$450,000. That’s how much money my school raised by refusing to sit or sleep for 24 hours at our dance marathon, Elonthon. We fundraised for Duke’s Children Hospital, bringing research and resources to a local hospital.
The following weekend, I helped to raise over $75,000 for the American Cancer Society by staying awake for 12 hours straight. There, we had many organizations and clubs come to support the fight against cancer.
Many of my friends appreciated and acknowledged that I was a part of these organizations, but a lot of them also asked me “Why? Why would you willingly do that?” At first, I told them it was because I’d heard it was an Elon tradition and I wanted to check it off my bucket list.
But really, that was kind of a lie. I knew what I was doing, and why. I knew that it was a bigger cause that I was influencing than my bucket list. All of the money that we raised went towards such great organizations and I knew that when I signed myself up for them.
Sure, I was tired for those 36 hours that I forced myself to stay awake, and yeah, my feet hurt for the 24 hours that I wasn’t allowed to sit for Elonthon, but those are trivial problems in the grand scheme of things. So what if I became delirious around 4 AM?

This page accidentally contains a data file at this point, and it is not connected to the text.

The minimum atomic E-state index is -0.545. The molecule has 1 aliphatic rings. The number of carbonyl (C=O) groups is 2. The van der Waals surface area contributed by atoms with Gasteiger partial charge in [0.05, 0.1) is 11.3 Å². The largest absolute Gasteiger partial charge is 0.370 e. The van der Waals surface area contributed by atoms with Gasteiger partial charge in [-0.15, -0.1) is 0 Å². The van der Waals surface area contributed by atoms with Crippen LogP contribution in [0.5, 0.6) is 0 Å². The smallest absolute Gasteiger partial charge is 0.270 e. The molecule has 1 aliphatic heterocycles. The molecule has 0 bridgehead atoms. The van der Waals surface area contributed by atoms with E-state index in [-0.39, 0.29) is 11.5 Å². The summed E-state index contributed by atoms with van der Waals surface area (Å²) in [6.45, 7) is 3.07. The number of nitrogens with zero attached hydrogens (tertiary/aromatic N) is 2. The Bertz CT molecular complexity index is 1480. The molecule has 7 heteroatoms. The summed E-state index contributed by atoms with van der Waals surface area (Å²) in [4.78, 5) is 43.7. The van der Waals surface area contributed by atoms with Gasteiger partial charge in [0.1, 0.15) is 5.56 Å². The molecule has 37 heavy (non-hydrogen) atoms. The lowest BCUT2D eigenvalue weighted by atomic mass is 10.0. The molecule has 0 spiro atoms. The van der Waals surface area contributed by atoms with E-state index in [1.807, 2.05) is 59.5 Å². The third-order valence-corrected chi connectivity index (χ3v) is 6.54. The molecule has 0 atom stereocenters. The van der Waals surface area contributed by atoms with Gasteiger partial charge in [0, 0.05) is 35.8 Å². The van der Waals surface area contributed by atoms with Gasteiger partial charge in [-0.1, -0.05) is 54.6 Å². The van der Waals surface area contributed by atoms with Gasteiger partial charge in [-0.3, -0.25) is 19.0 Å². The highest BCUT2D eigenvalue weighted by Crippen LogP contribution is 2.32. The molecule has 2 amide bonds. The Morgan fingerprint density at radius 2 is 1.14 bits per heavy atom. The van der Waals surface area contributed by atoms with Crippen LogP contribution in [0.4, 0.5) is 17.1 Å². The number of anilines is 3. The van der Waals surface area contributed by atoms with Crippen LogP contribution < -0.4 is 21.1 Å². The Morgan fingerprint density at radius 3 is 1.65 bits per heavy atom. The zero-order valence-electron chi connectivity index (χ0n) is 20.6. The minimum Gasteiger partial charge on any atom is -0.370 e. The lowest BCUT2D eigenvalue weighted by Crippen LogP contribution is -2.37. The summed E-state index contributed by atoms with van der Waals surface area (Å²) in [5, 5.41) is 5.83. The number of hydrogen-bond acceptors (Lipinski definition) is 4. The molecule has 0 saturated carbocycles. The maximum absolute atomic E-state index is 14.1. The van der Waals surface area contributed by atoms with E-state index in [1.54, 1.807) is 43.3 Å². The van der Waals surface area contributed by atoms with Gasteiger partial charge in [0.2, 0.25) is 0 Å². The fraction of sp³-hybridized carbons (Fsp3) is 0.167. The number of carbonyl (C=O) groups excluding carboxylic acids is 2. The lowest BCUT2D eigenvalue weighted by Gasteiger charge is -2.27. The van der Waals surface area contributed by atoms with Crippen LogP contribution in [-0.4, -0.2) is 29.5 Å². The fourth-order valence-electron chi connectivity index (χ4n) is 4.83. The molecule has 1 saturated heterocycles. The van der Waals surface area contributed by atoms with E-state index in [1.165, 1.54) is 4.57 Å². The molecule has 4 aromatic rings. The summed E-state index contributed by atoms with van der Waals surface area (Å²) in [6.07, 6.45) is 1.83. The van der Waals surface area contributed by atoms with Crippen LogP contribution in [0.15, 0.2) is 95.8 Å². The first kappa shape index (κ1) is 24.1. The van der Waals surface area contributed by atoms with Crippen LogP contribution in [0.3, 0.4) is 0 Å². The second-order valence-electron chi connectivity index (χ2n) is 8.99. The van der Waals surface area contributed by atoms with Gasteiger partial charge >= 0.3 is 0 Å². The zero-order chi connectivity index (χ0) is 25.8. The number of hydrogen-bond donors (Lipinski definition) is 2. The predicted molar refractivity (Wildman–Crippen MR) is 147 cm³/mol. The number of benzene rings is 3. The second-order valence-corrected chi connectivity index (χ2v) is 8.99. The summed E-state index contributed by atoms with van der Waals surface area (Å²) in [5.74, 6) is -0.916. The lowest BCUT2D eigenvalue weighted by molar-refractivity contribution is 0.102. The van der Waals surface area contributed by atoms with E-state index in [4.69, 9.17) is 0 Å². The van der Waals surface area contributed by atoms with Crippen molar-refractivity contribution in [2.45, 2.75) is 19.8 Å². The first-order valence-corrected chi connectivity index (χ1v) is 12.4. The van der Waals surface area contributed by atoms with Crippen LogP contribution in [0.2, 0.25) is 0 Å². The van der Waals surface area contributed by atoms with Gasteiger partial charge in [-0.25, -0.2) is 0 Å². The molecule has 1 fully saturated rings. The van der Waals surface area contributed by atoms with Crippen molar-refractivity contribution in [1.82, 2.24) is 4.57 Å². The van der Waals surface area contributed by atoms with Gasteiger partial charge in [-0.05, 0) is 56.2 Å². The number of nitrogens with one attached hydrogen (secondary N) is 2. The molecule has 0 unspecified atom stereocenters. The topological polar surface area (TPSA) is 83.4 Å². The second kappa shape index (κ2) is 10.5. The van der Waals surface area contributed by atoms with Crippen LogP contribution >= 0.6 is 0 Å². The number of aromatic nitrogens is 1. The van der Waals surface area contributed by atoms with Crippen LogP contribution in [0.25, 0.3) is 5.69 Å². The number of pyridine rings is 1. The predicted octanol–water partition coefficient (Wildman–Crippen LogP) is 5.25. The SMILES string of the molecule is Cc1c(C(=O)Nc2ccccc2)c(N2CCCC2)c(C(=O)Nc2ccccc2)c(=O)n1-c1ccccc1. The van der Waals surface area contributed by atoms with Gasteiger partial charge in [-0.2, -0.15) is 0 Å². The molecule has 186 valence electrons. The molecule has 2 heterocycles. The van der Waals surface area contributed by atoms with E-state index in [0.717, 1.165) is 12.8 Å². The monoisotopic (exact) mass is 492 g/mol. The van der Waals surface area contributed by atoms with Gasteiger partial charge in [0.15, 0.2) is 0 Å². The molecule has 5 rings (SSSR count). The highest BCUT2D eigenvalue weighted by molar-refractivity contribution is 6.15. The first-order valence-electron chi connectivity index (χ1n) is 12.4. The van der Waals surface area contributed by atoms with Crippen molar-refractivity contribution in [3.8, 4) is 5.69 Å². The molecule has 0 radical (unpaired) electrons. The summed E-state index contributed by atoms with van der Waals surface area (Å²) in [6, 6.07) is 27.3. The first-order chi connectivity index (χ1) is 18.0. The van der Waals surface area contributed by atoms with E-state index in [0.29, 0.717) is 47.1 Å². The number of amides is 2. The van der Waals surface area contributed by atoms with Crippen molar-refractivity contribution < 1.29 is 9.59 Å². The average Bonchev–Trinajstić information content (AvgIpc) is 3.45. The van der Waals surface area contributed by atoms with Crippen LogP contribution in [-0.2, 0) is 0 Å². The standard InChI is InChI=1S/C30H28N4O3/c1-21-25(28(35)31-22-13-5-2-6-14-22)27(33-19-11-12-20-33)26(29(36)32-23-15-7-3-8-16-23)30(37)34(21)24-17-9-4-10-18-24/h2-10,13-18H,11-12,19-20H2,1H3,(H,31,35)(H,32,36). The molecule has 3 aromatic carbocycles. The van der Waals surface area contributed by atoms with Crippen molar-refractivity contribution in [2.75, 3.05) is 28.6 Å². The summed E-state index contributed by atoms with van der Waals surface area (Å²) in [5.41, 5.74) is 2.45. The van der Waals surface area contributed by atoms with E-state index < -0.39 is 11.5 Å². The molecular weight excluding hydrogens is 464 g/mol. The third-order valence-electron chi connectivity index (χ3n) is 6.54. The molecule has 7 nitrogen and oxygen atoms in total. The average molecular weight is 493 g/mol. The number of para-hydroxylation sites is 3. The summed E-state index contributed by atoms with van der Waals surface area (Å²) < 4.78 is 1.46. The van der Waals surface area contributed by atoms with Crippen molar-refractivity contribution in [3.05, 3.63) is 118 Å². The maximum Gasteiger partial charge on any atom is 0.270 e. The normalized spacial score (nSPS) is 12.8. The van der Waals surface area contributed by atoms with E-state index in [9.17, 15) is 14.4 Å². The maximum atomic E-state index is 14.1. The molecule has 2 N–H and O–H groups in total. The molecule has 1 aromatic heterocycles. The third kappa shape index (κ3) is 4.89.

One of the mottos for Relay for Life is that we stay up all night to fight cancer because it doesn’t sleep, so neither should we. Similarly, at Elonthon, we stand for those children in the hospital who are too sick and physically unable to do so.
For the past seven years, I have been heavily involved with the American Cancer Society and helping to run the Relay for Life at my middle school and high school. I was on the committee each year, as well as being a team captain, and being the decorating chair my senior year along with friends. Each year, it’s one of my favorite events and I look forward to it for weeks to come.
Because I have seen the impact that Relay for Life has had on others, I have even changed my career goal. I used to want to be a lawyer to help others, but recently, I’ve been thinking about working with nonprofits and getting involved with them.
There’s a lot of talk among parents and older generations about generation Z kids or millennials or whatever they want to call us. They often make remarks about how useless we are, lazy, or selfish. I raised over $800 by myself for these two organizations.
Therefore, I don’t understand how they can insult us when we’re making such big strides in research for important causes and taking so many hours out of our precious weekends to help others.